- Historic Sites
The Republican party ensured a landslide defeat when it nominated Barry Goldwater in 1964, but the Democrats did far more lasting damage to themselves at their convention that year. In fact, they still haven’t recovered.
June/July 2004 | Volume 55, Issue 3
When several busloads of black Mississippians showed up in Atlantic City, they were there to drop a political bombshell.
Earlier this year Sen. John Kerry caused a stir by saying that the Democratic party “always makes the mistake of looking South.... Al Gore proved he could have been President of the United States without winning one Southern state, including his own.”
Kerry was lamenting the party’s perennial efforts to woo back the Southern states that once reliably stood in the Democratic column. For 70 years Republicans were effectively shut out of the “solid South,” a result of their having been the party of Lincoln, abolition, and Reconstruction. But over time, as the Democratic party emerged as a champion of black civil rights and then embraced the rights revolutions of other groups—women, gays, lesbians—white Southern voters shifted their support to the GOP.
Jimmy Carter gained the Presidency in 1976, but no other Democratic presidential candidate has won more than four Southern states; in 1972, 1984, 1988, and 2000 the Democrats lost the entire South. At the heart of this defection was not just a white backlash against civil rights but a sense that the party had embraced the social excesses of the late 1960s.
Many writers trace this rift to the disaster of 1968, when at its convention in Chicago the Democratic party simply imploded. That famously explosive week saw party regulars and antiwar insurgents trade vicious barbs while Mayor Richard Daley’s riot police—12,000 strong, augmented by 11,000 federal and National Guard troops—fought in the streets with upward of 10,000 protesters. The Democratic party entered the 1968 fall campaign badly divided and dispirited, and when Hubert Humphrey lost the November election to Richard Nixon, it was the start of a long decline. Since 1968 Democrats have lost six out of nine presidential elections.
Yet the woes of the Democratic party didn’t originate in Chicago, or even in 1968. They can be traced back to another convention, in another city, in another year. Forty years ago this summer, the Democratic party met in Atlantic City to nominate the incumbent President, Lyndon Johnson, for another term. Nobody knew it then, but that 1964 Democratic National Convention would be a turning point for the party. It was Atlantic City that sowed the seeds of the internecine wars that tore apart the Democratic coalition four years later in Chicago and that have left it wounded ever since.
By 1964, when thousands of delegates converged on the Jersey shore for the Democratic National Convention, Atlantic City was but a dim reminder of the thriving resort town it had recently been. Commercial jet travel and air conditioning had made distant locations like California, Florida, and the Caribbean more attractive to vacationers. With its vast, decaying hotels facing the ocean across the famous but decreasingly populated Boardwalk, it was an odd site for a political coronation.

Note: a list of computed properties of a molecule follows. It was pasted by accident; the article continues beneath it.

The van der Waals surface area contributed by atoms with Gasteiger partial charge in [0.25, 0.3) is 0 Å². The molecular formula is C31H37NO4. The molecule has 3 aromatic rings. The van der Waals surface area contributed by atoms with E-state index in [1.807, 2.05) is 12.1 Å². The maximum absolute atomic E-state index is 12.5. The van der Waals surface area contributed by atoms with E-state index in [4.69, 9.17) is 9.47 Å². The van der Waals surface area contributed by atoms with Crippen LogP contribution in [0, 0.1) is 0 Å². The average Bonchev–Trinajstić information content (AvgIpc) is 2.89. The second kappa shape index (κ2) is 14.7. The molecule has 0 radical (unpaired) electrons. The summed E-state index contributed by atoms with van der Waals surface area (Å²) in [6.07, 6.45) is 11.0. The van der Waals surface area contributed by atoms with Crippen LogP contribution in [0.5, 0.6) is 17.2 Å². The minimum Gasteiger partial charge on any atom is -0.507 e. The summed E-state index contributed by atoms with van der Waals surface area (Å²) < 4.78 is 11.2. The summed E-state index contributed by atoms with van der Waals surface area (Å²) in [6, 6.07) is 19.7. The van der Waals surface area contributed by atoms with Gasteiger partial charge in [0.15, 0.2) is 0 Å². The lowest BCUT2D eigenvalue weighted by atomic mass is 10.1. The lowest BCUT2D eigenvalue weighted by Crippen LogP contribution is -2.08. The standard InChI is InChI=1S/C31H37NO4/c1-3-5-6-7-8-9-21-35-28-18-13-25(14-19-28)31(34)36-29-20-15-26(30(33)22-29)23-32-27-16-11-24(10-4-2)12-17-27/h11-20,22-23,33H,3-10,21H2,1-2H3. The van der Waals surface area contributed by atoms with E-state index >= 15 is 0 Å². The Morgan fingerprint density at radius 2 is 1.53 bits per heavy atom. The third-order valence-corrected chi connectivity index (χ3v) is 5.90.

Still stunned by the assassination of President John F. Kennedy the previous November, the Democrats had gathered to nominate his successor for the fall elections. Most people expected the week to be a highly orchestrated affair. To be sure, there was speculation about whom Johnson would tap as his running mate, but few observers anticipated any surprises. Yet some people knew more than others.
On Friday, August 21, just days before the convention’s opening gavel, several busloads of black Mississippians arrived at the shabby, beaten-down Gem Hotel, a mile from Convention Hall. A reporter watching them assemble for a prayer session saw “a hymn-singing group of dedicated men and women, who feel as though they had temporarily escaped from a Mississippi prison and who think they may be jailed when they get back.” They were sharecroppers, small businessmen, maids, and schoolteachers. Among them were a few whites, including the Reverend Ed King, the chaplain of Tougaloo College, a small black institution just north of Jackson. The Mississippians slept four to a room and dined frugally. They were “all dressed up in their Sunday-go-to-meeting best,” recalled the veteran civil rights activist James Foreman.
These men and women were representatives of the Mississippi Freedom Democratic party (MFDP), and they were there to drop a political bombshell. On Saturday they would appear before the convention’s Credentials Committee and ask to be seated as the official Mississippi state delegation.
The idea was simple enough. For more than three years several civil rights groups, including the Student Nonviolent Coordinating Committee (SNCC), the National Association for the Advancement of Colored People (NAACP), and the Congress of Racial Equality (CORE), had worked together under the umbrella of the Council of Federated Organizations to coordinate voter-registration drives in Mississippi. Even in the American South, where only 40 percent of eligible black citizens were registered to vote, the Magnolia State was exceptional. Of its several hundred thousand black, voting-age residents, only 6.4 percent had managed to wade through the thicket of literacy and citizenship tests, poll taxes, and violence to register.